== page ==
What Radiologists Need to Know About Post-Treatment Head and Neck Imaging

Imaging can help detect complications and disease recurrence

Alok Bhatt, MD, professor of radiology at Mayo Clinic in Jacksonville, FL

It can be particularly challenging to interpret post-treatment imaging in patients with head and neck cancer due to changes in tissue from treatment such as surgery, radiation, chemotherapy and immunotherapy. Radiologists need to understand these changes and how they appear on imaging to help differentiate between treatment-related changes and tumor recurrence.

“As radiologists, we see what others on the multidisciplinary team cannot see with direct visual inspection. Our role in the post-treatment setting is to distinguish expected findings from unexpected complications and detect recurrence early,” said Alok A. Bhatt, MD, professor of radiology at the Mayo Clinic in Jacksonville, FL, and senior author of a Radiology: Imaging Cancer article on this topic.

The article noted the common post-treatment findings seen on imaging and some unfamiliar entities such as hypertrophied superior cervical ganglia, inflamed thyroglossal duct cyst and immunotherapy-related adverse events, which should not be mistaken for disease recurrence.

“It is important to share this knowledge with radiologists, thus allowing us to provide guidance to health care teams and assist with patient care,” Dr. Bhatt said.

Bhatt Radiology Imaging Cancer Fig 1 Postradiation-related changes - acute findings

Postradiation-related changes—acute findings. (A) Sagittal postcontrast CT image demonstrates retropharyngeal edema (solid arrow), laryngeal mucoid edema (dashed arrow), and intense linear mucosal enhancement (arrowheads). (B) Axial postcontrast image demonstrates edema and intense enhancement of the submandibular glands (circled), thickening of the platysma muscle (arrows), and stranding of the fat (arrowheads).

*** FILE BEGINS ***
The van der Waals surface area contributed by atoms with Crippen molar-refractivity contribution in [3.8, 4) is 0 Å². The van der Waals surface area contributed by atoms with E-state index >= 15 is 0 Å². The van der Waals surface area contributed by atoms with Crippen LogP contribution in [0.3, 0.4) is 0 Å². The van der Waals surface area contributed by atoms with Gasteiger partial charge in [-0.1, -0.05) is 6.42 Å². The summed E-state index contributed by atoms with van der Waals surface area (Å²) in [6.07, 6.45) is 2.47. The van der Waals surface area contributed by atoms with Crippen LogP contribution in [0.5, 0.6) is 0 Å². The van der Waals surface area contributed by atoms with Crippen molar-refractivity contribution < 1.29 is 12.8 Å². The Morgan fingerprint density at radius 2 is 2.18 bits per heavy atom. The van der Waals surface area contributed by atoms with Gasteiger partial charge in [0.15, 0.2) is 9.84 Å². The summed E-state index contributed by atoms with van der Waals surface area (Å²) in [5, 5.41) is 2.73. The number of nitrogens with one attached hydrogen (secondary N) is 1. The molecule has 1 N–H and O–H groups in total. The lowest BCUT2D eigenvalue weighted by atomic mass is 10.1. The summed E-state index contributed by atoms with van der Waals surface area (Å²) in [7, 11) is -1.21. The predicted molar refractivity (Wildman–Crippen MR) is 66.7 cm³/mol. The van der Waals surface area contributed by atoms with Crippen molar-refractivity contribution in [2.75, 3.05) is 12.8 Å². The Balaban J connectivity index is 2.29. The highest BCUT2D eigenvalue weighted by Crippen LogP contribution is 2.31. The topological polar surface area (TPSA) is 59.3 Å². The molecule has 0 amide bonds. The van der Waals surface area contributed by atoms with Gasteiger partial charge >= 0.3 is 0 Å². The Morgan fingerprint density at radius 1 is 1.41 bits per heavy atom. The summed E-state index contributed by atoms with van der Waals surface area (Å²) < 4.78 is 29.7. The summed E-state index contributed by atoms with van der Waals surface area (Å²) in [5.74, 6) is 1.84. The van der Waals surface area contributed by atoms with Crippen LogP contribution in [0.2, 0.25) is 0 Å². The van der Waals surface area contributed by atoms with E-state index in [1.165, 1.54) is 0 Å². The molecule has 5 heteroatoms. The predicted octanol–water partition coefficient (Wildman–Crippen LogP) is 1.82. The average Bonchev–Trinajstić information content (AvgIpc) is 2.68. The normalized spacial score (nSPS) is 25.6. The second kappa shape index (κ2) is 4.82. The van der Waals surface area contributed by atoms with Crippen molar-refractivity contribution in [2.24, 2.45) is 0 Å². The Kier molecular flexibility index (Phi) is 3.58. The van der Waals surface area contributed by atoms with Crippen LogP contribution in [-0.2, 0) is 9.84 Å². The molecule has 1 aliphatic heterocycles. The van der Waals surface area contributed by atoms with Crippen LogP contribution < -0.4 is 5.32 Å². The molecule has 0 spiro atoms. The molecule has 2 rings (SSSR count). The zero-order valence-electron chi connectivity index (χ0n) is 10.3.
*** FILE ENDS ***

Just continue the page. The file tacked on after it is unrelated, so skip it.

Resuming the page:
https://doi.org/10.1148/rycan.230155 © RSNA 2024

“It is important to share this knowledge with radiologists, thus allowing us to provide guidance to health care teams and assist with patient care,” 

 – Alok A. Bhatt, MD 

Imaging Helps Identify Unexpected Complications, Early Recurrence

Head and neck cancer accounts for 3% to 5% of all malignancies in the U.S. with cancers originating from the lip, oral cavity, pharynx, larynx, nasal cavity and paranasal sinuses, salivary glands, and cutaneous soft tissues.

“Different treatment modalities can affect the head and neck in different ways,” Dr. Bhatt said. “Knowledge of the imaging findings seen after various treatment modalities can help distinguish post-treatment changes versus complications and recurrence.”

After treatment, patients may experience various expected changes, including mucositis, soft-tissue inflammation, laryngeal edema, and salivary gland inflammation, according to Dr. Bhatt. Imaging techniques such as CT, MRI and PET scans help differentiate these changes from tumor recurrence.

Dr. Bhatt and his team recommend a baseline contrast-enhanced neck CT and PET scan for patients 12 weeks after the completion of treatment for head & neck cancer.

“The goals of surveillance imaging are to distinguish expected findings from unexpected complications and early detection of recurrence,” Dr. Bhatt said.

Dr. Bhatt and his team also noted the treatment-related complications that can potentially occur, which include osteoradionecrosis, chondroradionecrosis, carotid blowout, fistula and discitis/osteomyelitis. Many of these complications can be identified early on in imaging and can be life threatening if left unattended.  Chondroradionecrosis, for example can result in airway compromise.

“Imaging of head and neck cancer patients can make a true difference. We are often the first to recognize complications such as eminent carotid blowout or chondroradionecrosis,” Dr. Bhatt concluded. “This shows how valuable and integral of a role we can play on the multidisciplinary team.”

For More Information

Access the Radiology: Imaging Cancer article, “Imaging of the Posttreatment Head and Neck: Expected Findings and Potential Complications.”

Read previous RSNA News stories about cancer imaging: